The simulation process on this dataset demonstrates that a neural network is superior (giving 83% accuracy) compared to both logistic regression and naïve Bayes, refer to Fig. 10 . As mentioned earlier, we used a reinforcement learning algorithm for our robot to increase its ability to evolve and adapt to change. During the simulation it was shown that a repeated learning process such as a neural network has supported the proposed algorithm to improve the learning process and achieve better results.

Fig. 9.

Dataset for children with physical and motor disabilities.

Dataset for children with physical and motor disabilities.

Figure 11 shows further evaluation analysis with a confusion matrix comparison among three machine learning algorithms. First, the neural network has acquired 96.6% prediction accuracy, it has same achievement as logistic regression. Unsurprisingly, the naïve Bayes was only able to achieve 62.1%. this comparison shows that the proposed algorithm has worked as expected.

Fig. 10.

Evaluation result for different machine learning algorithm.

Evaluation result for different machine learning algorithm.

Figures 12 and 13 display our evaluation results for the simulation. The neural network is indicated by a green line, logistic regression is purple, and naïve Bayes is yellow. Initially, the True Positive rate (TP) for the neural network increases until the Positive prediction (P rate) reaches 0.3, and TP reaches its peak when the P rate reaches 0.4, when TP has the same value as with logistic regression.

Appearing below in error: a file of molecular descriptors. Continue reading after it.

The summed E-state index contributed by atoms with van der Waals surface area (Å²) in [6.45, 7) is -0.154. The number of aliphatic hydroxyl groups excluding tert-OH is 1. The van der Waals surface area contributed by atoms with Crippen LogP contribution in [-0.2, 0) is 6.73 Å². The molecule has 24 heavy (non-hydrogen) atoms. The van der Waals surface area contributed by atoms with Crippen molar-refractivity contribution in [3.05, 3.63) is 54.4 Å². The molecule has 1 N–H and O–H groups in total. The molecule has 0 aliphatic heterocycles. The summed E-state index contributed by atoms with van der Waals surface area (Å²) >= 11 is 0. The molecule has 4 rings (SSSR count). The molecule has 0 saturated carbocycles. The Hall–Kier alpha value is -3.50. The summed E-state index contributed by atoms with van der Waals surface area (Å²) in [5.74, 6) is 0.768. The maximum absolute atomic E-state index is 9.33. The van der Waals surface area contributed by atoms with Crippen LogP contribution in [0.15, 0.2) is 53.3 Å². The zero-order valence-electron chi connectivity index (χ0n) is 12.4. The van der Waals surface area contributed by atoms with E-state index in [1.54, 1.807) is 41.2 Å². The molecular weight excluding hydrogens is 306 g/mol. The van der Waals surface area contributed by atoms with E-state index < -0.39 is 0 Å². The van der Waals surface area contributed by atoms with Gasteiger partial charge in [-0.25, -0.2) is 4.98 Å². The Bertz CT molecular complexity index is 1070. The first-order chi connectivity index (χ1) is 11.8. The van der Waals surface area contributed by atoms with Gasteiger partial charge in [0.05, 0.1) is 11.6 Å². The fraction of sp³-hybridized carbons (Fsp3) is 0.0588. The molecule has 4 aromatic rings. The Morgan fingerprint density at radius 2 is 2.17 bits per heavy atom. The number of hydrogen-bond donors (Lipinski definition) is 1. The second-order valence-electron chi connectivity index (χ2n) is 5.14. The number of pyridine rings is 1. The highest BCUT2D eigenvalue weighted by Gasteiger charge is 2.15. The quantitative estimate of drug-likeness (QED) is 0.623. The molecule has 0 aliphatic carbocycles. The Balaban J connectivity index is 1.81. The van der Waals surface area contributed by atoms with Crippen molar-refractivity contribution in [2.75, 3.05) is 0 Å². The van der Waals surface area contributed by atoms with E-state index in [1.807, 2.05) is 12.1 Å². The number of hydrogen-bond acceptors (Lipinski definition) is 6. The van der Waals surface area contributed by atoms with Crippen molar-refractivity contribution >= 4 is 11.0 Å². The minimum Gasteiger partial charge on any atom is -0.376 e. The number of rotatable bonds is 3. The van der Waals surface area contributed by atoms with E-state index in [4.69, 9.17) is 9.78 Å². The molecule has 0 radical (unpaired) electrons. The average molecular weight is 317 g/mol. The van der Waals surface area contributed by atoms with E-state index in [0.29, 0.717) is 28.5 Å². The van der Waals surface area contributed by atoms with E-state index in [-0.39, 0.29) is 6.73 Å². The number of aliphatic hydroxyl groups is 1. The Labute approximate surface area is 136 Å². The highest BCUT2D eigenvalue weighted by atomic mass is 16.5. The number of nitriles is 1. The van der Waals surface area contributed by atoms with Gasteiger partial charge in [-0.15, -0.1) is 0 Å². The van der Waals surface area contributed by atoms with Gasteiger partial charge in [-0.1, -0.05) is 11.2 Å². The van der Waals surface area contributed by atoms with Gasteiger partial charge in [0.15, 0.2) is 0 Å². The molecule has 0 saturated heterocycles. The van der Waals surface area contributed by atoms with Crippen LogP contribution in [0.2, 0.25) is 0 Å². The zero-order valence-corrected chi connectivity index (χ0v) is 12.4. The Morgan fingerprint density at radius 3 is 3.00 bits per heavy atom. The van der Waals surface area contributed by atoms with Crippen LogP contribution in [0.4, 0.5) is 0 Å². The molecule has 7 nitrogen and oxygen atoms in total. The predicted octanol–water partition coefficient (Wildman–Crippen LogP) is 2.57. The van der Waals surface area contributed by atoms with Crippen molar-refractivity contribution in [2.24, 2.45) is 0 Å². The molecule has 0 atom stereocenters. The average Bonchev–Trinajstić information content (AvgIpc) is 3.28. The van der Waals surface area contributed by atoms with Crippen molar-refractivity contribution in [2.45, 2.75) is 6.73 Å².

Fig. 11.

Confusion matrix of the three-machine learning algorithm.

Confusion matrix of the three-machine learning algorithm.
Fig. 12.

Lift curve.

Lift curve.
Fig. 13.

ROC analysis.

ROC analysis.

Figure 13 display the Receiver Operating Characteristic (ROC) analysis of the simulation, where the neural network has shown high sensitivity compared to Naïve Bayes and logistic regression since the beginning of the false positive rate (FP), while logistic regression begins to change at an FP rate of 0.02.

5.Conclusion

Our pediatrician robot is an example of the plan to assist human pediatricians in helping children with the monitoring of their health, and with other forms of pediatric assistance. Much work remains to be done, but the pediatrician robot has slowly but surely been realized.

This paper describes work which is still in its initial stages, introducing reinforcement learning as our chosen learning algorithm for the NAO robot. The combination of a humanoid robot and Internet-of-Things sensors can help the pediatrician robot to become a reality. A humanoid robot can measure the child’s physiological data. It can conduct further analysis and carry out further tasks such as treatment recommendations or writing initial drug prescriptions. This is when the reinforcement algorithm comes in handy with its capability to adapt to environmental conditions. The preliminary implementation of this research focused on the motoric functions of children, who happily follow the instruction of the humanoid robot. Furthermore, our simulation showed that machine learning algorithm such as neural networks could support reinforcement learning to achieve up to 96.6% recognition of a child’s specific disability problem. We anticipate the need for much future work, both in terms of sensor integration with a humanoid robot and with intense robot training with reinforcement learning algorithms in order to train the robot to react and adapt to any situation.

Acknowledgements

This work was supported by the Deanship of Scientific Research (DSR), King Abdulaziz University, Jeddah, Saudi Arabia. The authors therefore gratefully acknowledge the DSR’s technical and financial support.